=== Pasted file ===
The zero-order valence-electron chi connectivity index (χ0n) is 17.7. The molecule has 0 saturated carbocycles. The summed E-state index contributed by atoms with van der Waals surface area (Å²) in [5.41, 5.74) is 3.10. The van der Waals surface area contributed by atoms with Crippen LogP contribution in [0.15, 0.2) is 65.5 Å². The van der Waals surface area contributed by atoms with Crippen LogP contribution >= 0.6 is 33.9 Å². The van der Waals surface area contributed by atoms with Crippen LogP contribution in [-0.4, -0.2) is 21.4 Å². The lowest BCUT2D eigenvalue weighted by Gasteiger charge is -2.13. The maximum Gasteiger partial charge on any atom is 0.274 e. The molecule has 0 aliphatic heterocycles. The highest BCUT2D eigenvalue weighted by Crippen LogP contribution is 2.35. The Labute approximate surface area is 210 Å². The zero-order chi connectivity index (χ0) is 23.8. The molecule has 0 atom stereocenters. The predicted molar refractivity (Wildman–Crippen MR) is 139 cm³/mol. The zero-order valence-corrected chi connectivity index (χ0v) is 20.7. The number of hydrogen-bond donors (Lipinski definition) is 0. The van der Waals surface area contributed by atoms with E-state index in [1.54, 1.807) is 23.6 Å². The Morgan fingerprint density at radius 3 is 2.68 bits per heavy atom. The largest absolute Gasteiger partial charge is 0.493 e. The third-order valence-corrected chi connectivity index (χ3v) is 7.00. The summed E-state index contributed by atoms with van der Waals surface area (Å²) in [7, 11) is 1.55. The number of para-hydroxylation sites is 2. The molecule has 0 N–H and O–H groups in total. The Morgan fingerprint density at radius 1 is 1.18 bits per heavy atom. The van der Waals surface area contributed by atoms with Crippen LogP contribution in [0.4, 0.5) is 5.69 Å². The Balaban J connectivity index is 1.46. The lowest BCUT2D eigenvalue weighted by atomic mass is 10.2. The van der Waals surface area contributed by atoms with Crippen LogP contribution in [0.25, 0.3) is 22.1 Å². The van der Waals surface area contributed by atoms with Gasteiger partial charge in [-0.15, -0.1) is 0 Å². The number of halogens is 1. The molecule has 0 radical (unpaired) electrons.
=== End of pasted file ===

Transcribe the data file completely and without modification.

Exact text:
The zero-order valence-electron chi connectivity index (χ0n) is 17.7. The molecule has 0 saturated carbocycles. The summed E-state index contributed by atoms with van der Waals surface area (Å²) in [5.41, 5.74) is 3.10. The van der Waals surface area contributed by atoms with Crippen LogP contribution in [0.15, 0.2) is 65.5 Å². The van der Waals surface area contributed by atoms with Crippen LogP contribution >= 0.6 is 33.9 Å². The van der Waals surface area contributed by atoms with Crippen LogP contribution in [-0.4, -0.2) is 21.4 Å². The lowest BCUT2D eigenvalue weighted by Gasteiger charge is -2.13. The maximum Gasteiger partial charge on any atom is 0.274 e. The molecule has 0 aliphatic heterocycles. The highest BCUT2D eigenvalue weighted by Crippen LogP contribution is 2.35. The Labute approximate surface area is 210 Å². The zero-order chi connectivity index (χ0) is 23.8. The molecule has 0 atom stereocenters. The predicted molar refractivity (Wildman–Crippen MR) is 139 cm³/mol. The zero-order valence-corrected chi connectivity index (χ0v) is 20.7. The number of hydrogen-bond donors (Lipinski definition) is 0. The van der Waals surface area contributed by atoms with E-state index in [1.54, 1.807) is 23.6 Å². The Morgan fingerprint density at radius 3 is 2.68 bits per heavy atom. The largest absolute Gasteiger partial charge is 0.493 e. The third-order valence-corrected chi connectivity index (χ3v) is 7.00. The summed E-state index contributed by atoms with van der Waals surface area (Å²) in [7, 11) is 1.55. The number of para-hydroxylation sites is 2. The molecule has 0 N–H and O–H groups in total. The Morgan fingerprint density at radius 1 is 1.18 bits per heavy atom. The van der Waals surface area contributed by atoms with Crippen LogP contribution in [0.4, 0.5) is 5.69 Å². The Balaban J connectivity index is 1.46. The lowest BCUT2D eigenvalue weighted by atomic mass is 10.2. The van der Waals surface area contributed by atoms with Crippen LogP contribution in [0.25, 0.3) is 22.1 Å². The van der Waals surface area contributed by atoms with Gasteiger partial charge in [-0.15, -0.1) is 0 Å². The number of halogens is 1. The molecule has 0 radical (unpaired) electrons.